Stakeholders prescribe options for capital market recovery
• Urge listed firms to backward integrate
For the nation’s capital market to make some reasonable level of recovery in 2017, stakeholders have charged directors of listed firms to streamline their business operations through backward integration strategies.
Quoted firms were encouraged to seek viable local content opportunities and indigenous production of commodities to solve problems emanating from inflationary pressures for guaranteed return on investment.
It is believed that if listed companies looked inward and source their materials locally, they would also develop smallholder farmers along the business chain and other rural traders in the long term.
Again, it would reduce, to the barest minimum, the exchange rate volatility and depreciation, which hurt economic performance by contracting output growth and inflation.
Stakeholders, who spoke in an interview with The Guardian, linked part of the lull in the nation’s capital market to the failure on the part of companies’ board to initiating good policies that would help the management to drive the business.
Indeed, they suggested that listed firms must adopt 100 per cent local sourcing of raw materials, noting that over dependence on foreign raw materials and exposure to foreign exchange has unfortunately, subjected firms to the vicissitudes of the Nigerian economy.Furthermore, they believed that local production would improve the performance of the listed companies and reflect on their share prices on the Nigerian Stock Exchange (NSE).
According to them, some board of directors have continued to invest on failing businesses that would never yield any dividend.For instance, the Managing Director of Trust Yield Securities, Rachidi Yusuf, explained that operators have adopted new measure to encouraging local production, firms by identifying local companies they can give necessary financial advice.
“We are encouraging local production, we are identifying local companies that we can give the necessary financial advice, financial back up and grow them to a level that you can encourage them to come and get listed on the stock Exchange.
“Most of these companies are having problems because of over dependence on foreign exchange either for their raw materials or technology and because there is shortage of foreign exchange, that is affecting them negatively.
“Since we are not sure when the resolution of that shortage will be, we are saying let them start looking inwards and a number of companies have started looking inwards they are now beginning to source their material locally and produce locally.
“Those kinds of companies we would start identifying them and encourage them to come to the exchange to get more companies producing what is needed by Nigeria.”The President, Independent Shareholders Association of Nigeria, Adeniyi Adebisi, submitted that if companies remain low performing or moribund for a number of years on end, the question needs to be asked what the directors and management of such companies are doing to turn the fortunes of their companies around.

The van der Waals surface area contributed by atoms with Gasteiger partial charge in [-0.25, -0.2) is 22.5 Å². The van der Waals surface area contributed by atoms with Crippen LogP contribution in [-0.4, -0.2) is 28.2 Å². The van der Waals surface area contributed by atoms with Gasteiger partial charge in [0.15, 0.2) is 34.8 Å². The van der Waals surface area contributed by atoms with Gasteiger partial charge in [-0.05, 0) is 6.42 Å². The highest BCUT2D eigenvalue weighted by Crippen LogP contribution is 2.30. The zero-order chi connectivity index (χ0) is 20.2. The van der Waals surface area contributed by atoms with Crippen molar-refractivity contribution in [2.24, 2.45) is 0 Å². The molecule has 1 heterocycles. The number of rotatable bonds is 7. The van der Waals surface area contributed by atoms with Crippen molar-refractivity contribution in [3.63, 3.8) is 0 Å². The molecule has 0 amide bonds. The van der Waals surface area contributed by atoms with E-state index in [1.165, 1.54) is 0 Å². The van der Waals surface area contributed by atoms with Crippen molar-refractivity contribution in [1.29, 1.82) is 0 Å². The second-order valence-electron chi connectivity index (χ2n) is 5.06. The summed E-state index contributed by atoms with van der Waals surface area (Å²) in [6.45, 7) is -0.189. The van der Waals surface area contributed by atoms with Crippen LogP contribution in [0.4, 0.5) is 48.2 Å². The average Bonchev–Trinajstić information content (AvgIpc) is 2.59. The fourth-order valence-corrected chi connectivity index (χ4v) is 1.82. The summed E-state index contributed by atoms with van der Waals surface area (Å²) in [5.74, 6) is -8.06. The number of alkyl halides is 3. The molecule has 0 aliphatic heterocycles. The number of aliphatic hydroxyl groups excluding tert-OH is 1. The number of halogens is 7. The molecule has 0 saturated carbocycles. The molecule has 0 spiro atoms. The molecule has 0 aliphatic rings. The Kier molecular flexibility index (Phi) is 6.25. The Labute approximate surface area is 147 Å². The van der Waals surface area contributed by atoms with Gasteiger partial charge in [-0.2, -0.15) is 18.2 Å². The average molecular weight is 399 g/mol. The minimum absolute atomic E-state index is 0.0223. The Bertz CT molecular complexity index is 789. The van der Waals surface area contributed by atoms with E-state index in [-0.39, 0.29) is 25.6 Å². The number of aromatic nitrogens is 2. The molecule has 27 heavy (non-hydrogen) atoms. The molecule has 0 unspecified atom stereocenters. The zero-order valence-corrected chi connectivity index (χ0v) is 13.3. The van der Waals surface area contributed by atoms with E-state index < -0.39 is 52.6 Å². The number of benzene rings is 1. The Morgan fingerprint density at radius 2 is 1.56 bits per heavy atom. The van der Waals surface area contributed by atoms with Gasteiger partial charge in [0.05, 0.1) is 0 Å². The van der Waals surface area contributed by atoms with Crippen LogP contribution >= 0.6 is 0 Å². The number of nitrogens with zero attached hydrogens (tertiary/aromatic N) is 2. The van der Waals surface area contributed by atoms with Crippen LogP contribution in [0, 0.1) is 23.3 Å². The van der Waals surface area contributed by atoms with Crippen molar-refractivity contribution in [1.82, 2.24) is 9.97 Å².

“What has been observed is that many of those in authority of these companies seem complacent, and satisfied with enjoying the benefits of their offices not minding the fact that shareholders who are not within their circle are not receiving anything.
“Personnel in this category should realise that the main purpose of their enterprises is to manage the resources put under their care to make profit and declare dividends to their shareholders.
“Any board of directors and its management that cannot achieve this over a period of time should be removed. Where it is discovered that major shareholders are colluding with others to hold down their company with complacency and inefficiency, other shareholders, especially the small shareholders should make things uncomfortable for such board by insisting on effecting a change.
“There are provisions in the Companies and Allied Matters Act that protect the interests of minority shareholders in this aspect.“Companies that ‘chant’ ‘harsh economic environment’ year in year out as excuse for their inability to make profits and declare dividend to their shareholders should be viewed as suspects,” he added.
The National Coordinator, Progressive Shareholders Association of Nigeria, Boniface Okezie, lamented that some stocks have remained at par value since the last few years, adding that these stocks have not in any way benefited the shareholders in terms of profitability which will manifest in dividends payment.
He pointed out that most of the stocks at par value have failed to reward investors for several years. Therefore, there is no incentive to demand for them amidst competition from other good performing stocks
He noted that most insurance stocks fall under the category of non-performers, even as their condition worsened due to over exposure to the capital market during the meltdown.Okezie added that the time is ripe for listed companies that were yet to return to profitability to seek other investment options that would enhance growth.
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